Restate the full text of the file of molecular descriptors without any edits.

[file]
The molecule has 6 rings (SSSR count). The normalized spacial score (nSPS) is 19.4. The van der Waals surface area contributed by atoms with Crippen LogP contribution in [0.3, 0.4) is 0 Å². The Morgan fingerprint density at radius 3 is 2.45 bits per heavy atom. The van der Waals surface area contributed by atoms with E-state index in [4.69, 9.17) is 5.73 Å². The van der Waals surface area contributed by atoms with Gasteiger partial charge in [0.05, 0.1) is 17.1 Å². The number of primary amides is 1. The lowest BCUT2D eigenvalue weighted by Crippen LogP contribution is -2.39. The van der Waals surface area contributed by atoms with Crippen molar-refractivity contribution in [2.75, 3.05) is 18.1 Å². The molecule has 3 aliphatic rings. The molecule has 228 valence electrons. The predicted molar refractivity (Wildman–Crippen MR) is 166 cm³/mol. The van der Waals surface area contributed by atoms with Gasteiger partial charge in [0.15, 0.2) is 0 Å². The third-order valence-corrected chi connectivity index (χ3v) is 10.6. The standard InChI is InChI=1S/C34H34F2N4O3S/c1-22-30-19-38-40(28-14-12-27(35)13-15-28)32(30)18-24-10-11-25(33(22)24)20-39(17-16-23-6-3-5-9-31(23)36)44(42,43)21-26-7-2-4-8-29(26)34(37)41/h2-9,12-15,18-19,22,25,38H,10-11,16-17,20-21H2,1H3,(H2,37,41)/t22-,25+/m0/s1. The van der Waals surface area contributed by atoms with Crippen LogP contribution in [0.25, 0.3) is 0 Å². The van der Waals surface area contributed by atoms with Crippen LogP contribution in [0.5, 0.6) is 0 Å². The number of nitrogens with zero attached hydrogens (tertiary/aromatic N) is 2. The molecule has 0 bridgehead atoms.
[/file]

The molecule has 6 rings (SSSR count). The normalized spacial score (nSPS) is 19.4. The van der Waals surface area contributed by atoms with Crippen LogP contribution in [0.3, 0.4) is 0 Å². The Morgan fingerprint density at radius 3 is 2.45 bits per heavy atom. The van der Waals surface area contributed by atoms with E-state index in [4.69, 9.17) is 5.73 Å². The van der Waals surface area contributed by atoms with Gasteiger partial charge in [0.05, 0.1) is 17.1 Å². The number of primary amides is 1. The lowest BCUT2D eigenvalue weighted by Crippen LogP contribution is -2.39. The van der Waals surface area contributed by atoms with Crippen molar-refractivity contribution in [2.75, 3.05) is 18.1 Å². The molecule has 3 aliphatic rings. The molecule has 228 valence electrons. The predicted molar refractivity (Wildman–Crippen MR) is 166 cm³/mol. The van der Waals surface area contributed by atoms with Gasteiger partial charge in [0.15, 0.2) is 0 Å². The third-order valence-corrected chi connectivity index (χ3v) is 10.6. The standard InChI is InChI=1S/C34H34F2N4O3S/c1-22-30-19-38-40(28-14-12-27(35)13-15-28)32(30)18-24-10-11-25(33(22)24)20-39(17-16-23-6-3-5-9-31(23)36)44(42,43)21-26-7-2-4-8-29(26)34(37)41/h2-9,12-15,18-19,22,25,38H,10-11,16-17,20-21H2,1H3,(H2,37,41)/t22-,25+/m0/s1. The van der Waals surface area contributed by atoms with Crippen LogP contribution in [0.25, 0.3) is 0 Å². The van der Waals surface area contributed by atoms with Crippen LogP contribution in [0.5, 0.6) is 0 Å². The number of nitrogens with zero attached hydrogens (tertiary/aromatic N) is 2. The molecule has 0 bridgehead atoms.